Pulling Your Own Strings by Dr. Wayne Dyer
Pulling Your Own Strings by Dr. Wayne Dyer

“Pulling Your Own Strings” by Dr. Wayne Dyer
This book was first published in 1978. I first read this book in the late 1980s, when I was in college (the first time). It turned out to be one of the most influential books I have ever read. At many points in all of our lives, individuals and institutions are going to try to get you to disregard your own inclinations in behavior and thought so that your actions will benefit them, rather than yourself.

In my most recent research paper for the class Media Organization Regulations, I explained some of the sources of my theory that abuse is so mainstream in our society that we often don’t recognize when it’s happening. I got out my old copy of “Pulling Your Own Strings” to use in the paper because I remembered there were examples of the kinds of tactics I wanted to write about in the book, both personal and societal, and I wanted to make the patterns easy to recognize and understand. My jaw actually fell open re-reading parts of this book because the ideas contained within it are just as important now as in the 1970s, if not even more so. It seems from my point of view that individualism and thinking for oneself are less popular in our culture than they have ever been and we are shamed if we claim our right to question what we are told and why. This book reminds me that when people, institutions and society treat you that way it’s because they want something from you and it’s not likely to be what is in your best interests. I have read this book so many times the cover fell off some time ago, but it’s been a long while since the last reading – way too long. It’s going to go back to a spot where I can refer to it frequently. The dominant culture is working hard to separate all of us from our sources of strength to conform to their vision of how we should live – this book affirms the rights of all human beings to mentally reclaim our own agency and helps us practice building the courage we’ll need to do it.

Book Review: “Why Does He Do That? Inside the Minds of Angry and Controlling Men”

why_does_he_do_thatThis was a really painful book for me to read and this is going to be a really painful review to write.

I once had an employer who fit the emotionally abusive criteria in this book. When he first hired me, he treated me very well. He praised my abilities often. He gave me credit for increased business. He sent me to training and paid for it. He gave me the second best office in the building after his. I thought I had the best boss ever – so much better than all the ones I’d had before. I worked really hard for this boss, and it was my pleasure. It’s nice to have my hard work acknowledged and appreciated!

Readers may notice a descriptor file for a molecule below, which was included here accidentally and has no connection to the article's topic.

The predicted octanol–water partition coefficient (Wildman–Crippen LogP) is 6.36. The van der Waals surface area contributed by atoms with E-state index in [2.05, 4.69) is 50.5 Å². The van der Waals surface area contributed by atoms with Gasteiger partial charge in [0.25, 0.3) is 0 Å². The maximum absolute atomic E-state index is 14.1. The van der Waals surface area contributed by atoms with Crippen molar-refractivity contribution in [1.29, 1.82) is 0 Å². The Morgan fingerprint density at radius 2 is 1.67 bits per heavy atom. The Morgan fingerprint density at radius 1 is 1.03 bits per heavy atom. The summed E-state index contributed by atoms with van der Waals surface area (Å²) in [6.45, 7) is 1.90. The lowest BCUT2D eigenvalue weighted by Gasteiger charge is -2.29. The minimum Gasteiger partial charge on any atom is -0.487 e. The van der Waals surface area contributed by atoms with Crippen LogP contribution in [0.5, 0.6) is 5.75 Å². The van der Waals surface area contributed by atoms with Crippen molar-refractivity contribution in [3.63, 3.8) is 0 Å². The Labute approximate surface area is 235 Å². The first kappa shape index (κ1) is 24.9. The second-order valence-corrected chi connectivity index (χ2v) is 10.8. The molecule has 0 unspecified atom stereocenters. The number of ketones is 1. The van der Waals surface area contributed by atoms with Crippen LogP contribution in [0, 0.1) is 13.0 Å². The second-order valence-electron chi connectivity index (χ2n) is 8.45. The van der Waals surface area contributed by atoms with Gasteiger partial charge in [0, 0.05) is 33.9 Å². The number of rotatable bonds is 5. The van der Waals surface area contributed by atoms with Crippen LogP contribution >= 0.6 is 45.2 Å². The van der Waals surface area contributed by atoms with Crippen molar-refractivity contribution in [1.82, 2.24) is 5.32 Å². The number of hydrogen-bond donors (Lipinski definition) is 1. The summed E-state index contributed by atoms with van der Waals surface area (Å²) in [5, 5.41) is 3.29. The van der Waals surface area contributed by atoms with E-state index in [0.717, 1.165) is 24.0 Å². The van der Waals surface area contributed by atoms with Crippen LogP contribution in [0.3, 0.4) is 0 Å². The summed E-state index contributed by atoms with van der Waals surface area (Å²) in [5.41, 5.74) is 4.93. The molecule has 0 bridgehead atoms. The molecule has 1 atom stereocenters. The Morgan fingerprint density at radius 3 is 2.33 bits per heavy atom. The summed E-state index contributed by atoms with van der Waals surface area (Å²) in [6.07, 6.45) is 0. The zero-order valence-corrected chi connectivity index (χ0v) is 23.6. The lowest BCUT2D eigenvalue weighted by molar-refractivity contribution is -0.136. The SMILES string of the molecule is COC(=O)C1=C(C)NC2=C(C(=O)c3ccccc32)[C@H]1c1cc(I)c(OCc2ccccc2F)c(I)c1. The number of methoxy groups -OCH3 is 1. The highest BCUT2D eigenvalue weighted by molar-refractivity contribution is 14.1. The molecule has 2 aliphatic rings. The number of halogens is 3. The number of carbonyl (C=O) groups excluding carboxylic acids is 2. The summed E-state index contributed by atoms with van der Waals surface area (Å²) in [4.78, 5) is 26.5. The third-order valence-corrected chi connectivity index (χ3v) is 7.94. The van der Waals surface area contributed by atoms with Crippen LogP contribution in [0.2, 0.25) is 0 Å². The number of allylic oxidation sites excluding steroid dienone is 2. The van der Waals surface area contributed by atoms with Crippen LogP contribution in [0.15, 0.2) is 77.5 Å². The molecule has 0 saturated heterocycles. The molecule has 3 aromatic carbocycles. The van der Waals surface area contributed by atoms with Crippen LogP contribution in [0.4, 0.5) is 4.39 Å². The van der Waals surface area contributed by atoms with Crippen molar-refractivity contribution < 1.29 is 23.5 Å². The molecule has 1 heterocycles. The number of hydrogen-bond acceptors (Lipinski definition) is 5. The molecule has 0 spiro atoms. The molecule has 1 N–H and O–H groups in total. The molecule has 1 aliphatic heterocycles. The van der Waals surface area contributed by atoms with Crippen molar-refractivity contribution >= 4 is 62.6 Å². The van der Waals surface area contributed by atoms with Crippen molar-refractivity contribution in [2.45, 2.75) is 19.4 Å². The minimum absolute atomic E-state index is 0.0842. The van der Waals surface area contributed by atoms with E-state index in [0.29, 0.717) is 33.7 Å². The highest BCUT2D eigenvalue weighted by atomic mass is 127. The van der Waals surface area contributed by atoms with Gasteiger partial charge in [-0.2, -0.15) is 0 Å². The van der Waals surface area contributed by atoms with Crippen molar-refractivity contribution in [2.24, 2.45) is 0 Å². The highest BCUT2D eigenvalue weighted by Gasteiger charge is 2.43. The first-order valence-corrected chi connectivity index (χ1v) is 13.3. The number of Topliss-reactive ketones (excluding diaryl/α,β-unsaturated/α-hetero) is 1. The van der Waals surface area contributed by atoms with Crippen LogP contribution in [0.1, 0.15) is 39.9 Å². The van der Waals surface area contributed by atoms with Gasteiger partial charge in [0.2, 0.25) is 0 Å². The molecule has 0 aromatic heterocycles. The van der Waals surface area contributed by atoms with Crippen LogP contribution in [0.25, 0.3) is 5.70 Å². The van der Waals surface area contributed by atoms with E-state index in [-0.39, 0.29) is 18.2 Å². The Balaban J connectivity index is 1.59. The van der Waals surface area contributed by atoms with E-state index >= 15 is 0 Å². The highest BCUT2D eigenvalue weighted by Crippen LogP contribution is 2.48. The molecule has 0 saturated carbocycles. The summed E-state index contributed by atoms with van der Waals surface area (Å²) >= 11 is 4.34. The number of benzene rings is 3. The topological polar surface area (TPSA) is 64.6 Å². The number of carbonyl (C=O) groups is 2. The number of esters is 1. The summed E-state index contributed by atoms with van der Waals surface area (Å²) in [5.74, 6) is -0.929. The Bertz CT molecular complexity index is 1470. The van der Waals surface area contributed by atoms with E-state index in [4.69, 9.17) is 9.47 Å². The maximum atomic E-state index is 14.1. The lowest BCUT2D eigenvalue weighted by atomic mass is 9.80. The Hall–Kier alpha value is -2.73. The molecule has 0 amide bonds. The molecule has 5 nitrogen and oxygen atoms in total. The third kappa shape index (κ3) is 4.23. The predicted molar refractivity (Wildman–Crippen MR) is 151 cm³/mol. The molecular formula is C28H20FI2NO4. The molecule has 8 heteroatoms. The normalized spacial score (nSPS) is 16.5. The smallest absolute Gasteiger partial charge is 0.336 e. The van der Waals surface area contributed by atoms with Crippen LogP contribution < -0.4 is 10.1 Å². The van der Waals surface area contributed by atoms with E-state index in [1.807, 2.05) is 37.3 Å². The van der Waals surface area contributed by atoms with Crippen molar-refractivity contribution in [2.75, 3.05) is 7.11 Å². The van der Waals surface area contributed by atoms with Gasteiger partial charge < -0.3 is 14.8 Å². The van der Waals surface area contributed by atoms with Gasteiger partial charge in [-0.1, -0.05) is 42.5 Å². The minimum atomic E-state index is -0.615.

After a few very happy years, I started noticing that he seemed to be undermining my projects and encouraging other employees to keep information from me that would help me do my job. It didn’t seem to matter if clients were being harmed in the process. No boss would do that, would he? I was just being paranoid, wasn’t I? He started discouraging me from learning new things. He started telling me I didn’t have the ability to learn what I wanted to learn. Then one day he insulted me in front of other employees, then tried to talk me into quitting. When I wouldn’t agree to quit without finding a new job first, he fired me. Then he asked if we could still be friends!

This behavior was unlike any I’d ever experienced before, and I found it baffling. I didn’t enjoy the process, but I got over it pretty quickly because I found a better paying job with an even better boss within 18 hours. I’d noticed this boss lying to other people in the past – I just need to be more skeptical about people who lie, right? If I ever meet someone like this again I’ll be able to recognize it, won’t I?

During the summer before last, I started dating a guy. I was really impressed by how he treated me. He opened doors for me. He made baked goods for me. He showed me lots of affection. He seemed interested in what I said and when I did nice things for him he expressed appreciation. It was wonderful to finally be in a relationship where I was treated well – so much better than all the others. I met his friends and family. Nobody warned me to watch out. For months he talked often of our future life together. We discussed where we’d like to have a wedding, what kind of reception, where we’d live, whether to get a trailer so we could haul two kayaks. I’d never caught him in a lie about his background or work or anything like that. I’d never seen him lie to anyone else – I thought he was an honest guy. When he said he loved me I believed him. I trusted him completely.

For several months he had also been suggesting there might be something wrong with me, like ADD or Asperger’s. I thought he was trying to help me be healthier but I realized later he didn’t want me healthy – his goal was to gradually break down my self confidence. Several times he expressed doubt about my ability to manage money even though I have no debt and he has quite a bit (an example of a manipulation called “Projecting”). He put down my appearance. He told me my web site gave him a virus when it didn’t have one. I did notice he seemed gradually less interested in my activities and interests but he still feigned enough to satisfy me. One night this past summer he talked about where to go on a honeymoon and the very next day, he told me he’d been thinking about breaking up with me for months. Why? Because he was angry that I had a garden and rented an art studio, plus I didn’t make enough money to suit him. He tried to talk me into breaking up with him but when I suggested I go into counseling to try to fix what was wrong with me instead, and made an appointment, he cruelly dragged out the process for several days then dumped me, in order to cause maximum pain and humiliation. He said I was the best girlfriend he’d ever had, he had to dump me because of a “gut feeling”, he loved me and still wanted to be friends later! (Of course I realize now he meant none of that, it’s just an extra bit of cruelty typically added on to confuse the abused person and delay their recovery.)